When people gather at tables and in living rooms and at counters to order the food to make the others ill to eat in the way like beaten dogs, when they slurp and snort and suck and scrape to take it all in before they die, when their faces stretch into greasy rubber of fat and age to smile and hold pleasant conversations, when everyone around makes them weep or scream or clench their fists until they strike blood–
Am I mad when I make myself a ghost? Where is the madness in slipping unnoticed past these bloated, desperate parasites? All of their virulent, fleshy tendrils grope to find my soul and plant some cancerous root. I can find peace, I can live, I can make love and happiness without feeding on theirs. I do not need to steal the tiny flame of elation they kindle until death.
They hammer at my own.
How is it that I am the mad one, for all of this?
I am Christ among Romans. I am a Wolf among Fleas. Each day I run a gauntlet of these predators, I sail without destination in a sea of leeches. Is it madness that I retain strength, that I defy them–deny them their lust to drag me into their wretchedness?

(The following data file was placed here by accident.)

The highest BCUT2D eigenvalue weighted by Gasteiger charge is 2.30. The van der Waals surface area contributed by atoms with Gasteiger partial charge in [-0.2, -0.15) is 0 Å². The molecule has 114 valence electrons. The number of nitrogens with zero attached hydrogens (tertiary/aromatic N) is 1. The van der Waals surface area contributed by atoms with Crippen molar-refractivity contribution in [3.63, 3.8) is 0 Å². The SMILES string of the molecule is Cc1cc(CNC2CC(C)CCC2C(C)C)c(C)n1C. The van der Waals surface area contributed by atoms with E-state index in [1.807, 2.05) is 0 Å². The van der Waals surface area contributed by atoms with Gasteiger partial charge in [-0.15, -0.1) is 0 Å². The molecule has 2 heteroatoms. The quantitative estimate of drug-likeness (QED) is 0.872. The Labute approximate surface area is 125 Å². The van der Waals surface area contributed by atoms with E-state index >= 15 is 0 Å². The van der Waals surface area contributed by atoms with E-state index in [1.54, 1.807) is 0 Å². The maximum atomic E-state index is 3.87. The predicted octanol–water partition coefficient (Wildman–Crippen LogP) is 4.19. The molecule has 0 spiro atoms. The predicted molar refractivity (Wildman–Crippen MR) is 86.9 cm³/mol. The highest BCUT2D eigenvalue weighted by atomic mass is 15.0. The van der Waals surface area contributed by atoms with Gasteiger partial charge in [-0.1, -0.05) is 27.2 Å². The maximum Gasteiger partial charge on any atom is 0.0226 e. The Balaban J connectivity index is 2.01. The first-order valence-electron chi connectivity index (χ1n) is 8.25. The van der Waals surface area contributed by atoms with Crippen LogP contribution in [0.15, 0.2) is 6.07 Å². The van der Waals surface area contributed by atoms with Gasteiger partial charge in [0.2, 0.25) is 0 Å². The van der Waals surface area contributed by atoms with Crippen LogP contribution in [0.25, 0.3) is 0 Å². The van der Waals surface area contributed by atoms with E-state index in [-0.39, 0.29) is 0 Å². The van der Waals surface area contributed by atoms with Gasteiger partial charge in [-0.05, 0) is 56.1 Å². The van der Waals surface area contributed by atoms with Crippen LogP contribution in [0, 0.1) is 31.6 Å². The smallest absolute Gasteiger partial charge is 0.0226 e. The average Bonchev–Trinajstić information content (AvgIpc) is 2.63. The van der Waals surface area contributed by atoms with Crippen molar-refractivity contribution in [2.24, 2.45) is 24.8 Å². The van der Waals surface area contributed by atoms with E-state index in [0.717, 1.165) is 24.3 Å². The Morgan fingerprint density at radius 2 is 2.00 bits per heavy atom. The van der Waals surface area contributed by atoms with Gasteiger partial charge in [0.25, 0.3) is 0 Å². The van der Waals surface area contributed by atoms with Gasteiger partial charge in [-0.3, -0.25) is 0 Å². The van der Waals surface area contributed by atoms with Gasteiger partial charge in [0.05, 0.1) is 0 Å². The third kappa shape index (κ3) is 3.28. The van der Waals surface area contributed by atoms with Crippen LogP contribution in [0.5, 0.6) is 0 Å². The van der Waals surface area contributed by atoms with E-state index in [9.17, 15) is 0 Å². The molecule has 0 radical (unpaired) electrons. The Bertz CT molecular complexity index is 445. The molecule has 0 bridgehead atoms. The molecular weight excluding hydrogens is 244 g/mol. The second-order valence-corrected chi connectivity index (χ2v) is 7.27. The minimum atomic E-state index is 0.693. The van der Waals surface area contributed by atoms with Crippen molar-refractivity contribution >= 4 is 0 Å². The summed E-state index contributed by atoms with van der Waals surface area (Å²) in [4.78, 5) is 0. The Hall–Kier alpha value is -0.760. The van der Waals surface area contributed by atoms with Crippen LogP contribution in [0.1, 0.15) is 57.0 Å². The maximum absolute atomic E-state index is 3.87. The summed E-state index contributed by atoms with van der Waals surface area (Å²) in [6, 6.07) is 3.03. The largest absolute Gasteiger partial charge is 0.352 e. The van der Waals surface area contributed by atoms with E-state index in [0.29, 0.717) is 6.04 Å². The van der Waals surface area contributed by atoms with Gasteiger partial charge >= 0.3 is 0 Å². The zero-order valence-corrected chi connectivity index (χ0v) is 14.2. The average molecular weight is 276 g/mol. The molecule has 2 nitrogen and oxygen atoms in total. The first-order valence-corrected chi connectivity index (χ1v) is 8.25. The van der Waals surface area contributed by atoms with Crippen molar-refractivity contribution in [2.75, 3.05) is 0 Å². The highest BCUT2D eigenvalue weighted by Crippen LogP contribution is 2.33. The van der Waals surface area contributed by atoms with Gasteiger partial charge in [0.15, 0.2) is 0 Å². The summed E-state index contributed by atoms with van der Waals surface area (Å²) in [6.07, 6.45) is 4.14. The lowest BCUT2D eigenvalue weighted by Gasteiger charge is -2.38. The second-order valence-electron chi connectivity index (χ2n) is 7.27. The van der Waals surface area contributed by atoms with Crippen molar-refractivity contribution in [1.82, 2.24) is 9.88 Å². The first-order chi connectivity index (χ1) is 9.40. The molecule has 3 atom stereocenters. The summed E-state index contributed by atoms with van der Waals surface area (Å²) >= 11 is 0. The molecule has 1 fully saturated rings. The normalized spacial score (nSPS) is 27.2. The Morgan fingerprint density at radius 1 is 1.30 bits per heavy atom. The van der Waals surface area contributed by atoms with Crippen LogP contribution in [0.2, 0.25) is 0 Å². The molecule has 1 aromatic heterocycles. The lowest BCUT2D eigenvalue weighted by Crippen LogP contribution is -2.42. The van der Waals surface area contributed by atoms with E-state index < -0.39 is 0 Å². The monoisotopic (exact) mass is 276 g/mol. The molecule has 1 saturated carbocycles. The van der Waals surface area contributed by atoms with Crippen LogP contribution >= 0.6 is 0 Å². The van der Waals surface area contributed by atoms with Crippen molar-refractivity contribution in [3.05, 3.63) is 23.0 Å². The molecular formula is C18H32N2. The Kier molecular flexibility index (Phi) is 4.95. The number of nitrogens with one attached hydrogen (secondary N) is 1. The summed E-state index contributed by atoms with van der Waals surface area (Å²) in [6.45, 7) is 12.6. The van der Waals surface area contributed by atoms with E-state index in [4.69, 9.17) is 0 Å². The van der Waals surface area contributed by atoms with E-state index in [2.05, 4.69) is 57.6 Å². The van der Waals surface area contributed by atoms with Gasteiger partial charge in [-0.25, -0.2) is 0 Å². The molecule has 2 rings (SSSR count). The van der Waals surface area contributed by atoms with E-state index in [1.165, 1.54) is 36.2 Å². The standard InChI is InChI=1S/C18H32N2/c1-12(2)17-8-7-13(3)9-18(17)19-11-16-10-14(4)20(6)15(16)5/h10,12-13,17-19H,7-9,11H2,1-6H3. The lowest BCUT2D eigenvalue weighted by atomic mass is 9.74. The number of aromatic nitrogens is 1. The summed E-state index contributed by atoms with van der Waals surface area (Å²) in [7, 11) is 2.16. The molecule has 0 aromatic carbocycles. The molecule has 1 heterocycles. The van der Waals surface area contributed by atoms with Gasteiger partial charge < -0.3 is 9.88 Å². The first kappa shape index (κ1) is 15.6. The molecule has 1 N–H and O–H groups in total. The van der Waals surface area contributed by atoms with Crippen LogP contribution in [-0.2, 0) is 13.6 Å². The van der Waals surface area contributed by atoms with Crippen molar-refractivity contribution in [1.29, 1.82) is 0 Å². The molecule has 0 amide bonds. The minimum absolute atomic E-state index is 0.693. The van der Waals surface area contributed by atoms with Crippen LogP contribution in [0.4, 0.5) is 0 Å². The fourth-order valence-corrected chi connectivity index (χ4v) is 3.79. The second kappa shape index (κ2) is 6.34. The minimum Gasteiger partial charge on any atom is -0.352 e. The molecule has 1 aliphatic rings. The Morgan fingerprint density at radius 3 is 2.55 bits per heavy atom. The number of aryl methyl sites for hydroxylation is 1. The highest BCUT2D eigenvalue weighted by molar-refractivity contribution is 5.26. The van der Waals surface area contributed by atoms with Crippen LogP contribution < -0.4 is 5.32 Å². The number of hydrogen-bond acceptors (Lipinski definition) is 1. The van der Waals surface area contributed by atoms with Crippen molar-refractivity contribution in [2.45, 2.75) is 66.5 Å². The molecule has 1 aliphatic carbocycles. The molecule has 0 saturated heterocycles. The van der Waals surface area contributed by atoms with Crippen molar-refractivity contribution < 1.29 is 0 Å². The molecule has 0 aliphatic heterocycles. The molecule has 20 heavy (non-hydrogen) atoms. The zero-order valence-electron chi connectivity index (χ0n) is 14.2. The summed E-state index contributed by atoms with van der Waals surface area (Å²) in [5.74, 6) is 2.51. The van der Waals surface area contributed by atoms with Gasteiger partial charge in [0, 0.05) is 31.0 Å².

Or is it madness that I think I am capable of any of this? Clairvoyantly I might see myself among them. I might see myself beneath–a lower thing than any of them. It might be my madness to be blind, to presume that I am fateless, to assume that I make myself and my destiny without them. I call myself “alone”. I try to be that. Given the power, though, to make that a permanent truth, would I choose to go without them?
Could I destroy them?
They would remember me as mad if I did.
Am I the scion of Attila and Alexander, of Napoleon and Cortez, of countless Pharoahs and Caesars and Kings? Do I continue the legacies of Ghandi or Moses or Lennon? Give peace a chance, or get rid of anyone in peace’s way. Am I any of these madmen? Can I adopt their madness without losing my own?
(c) I dunno, 2007 or something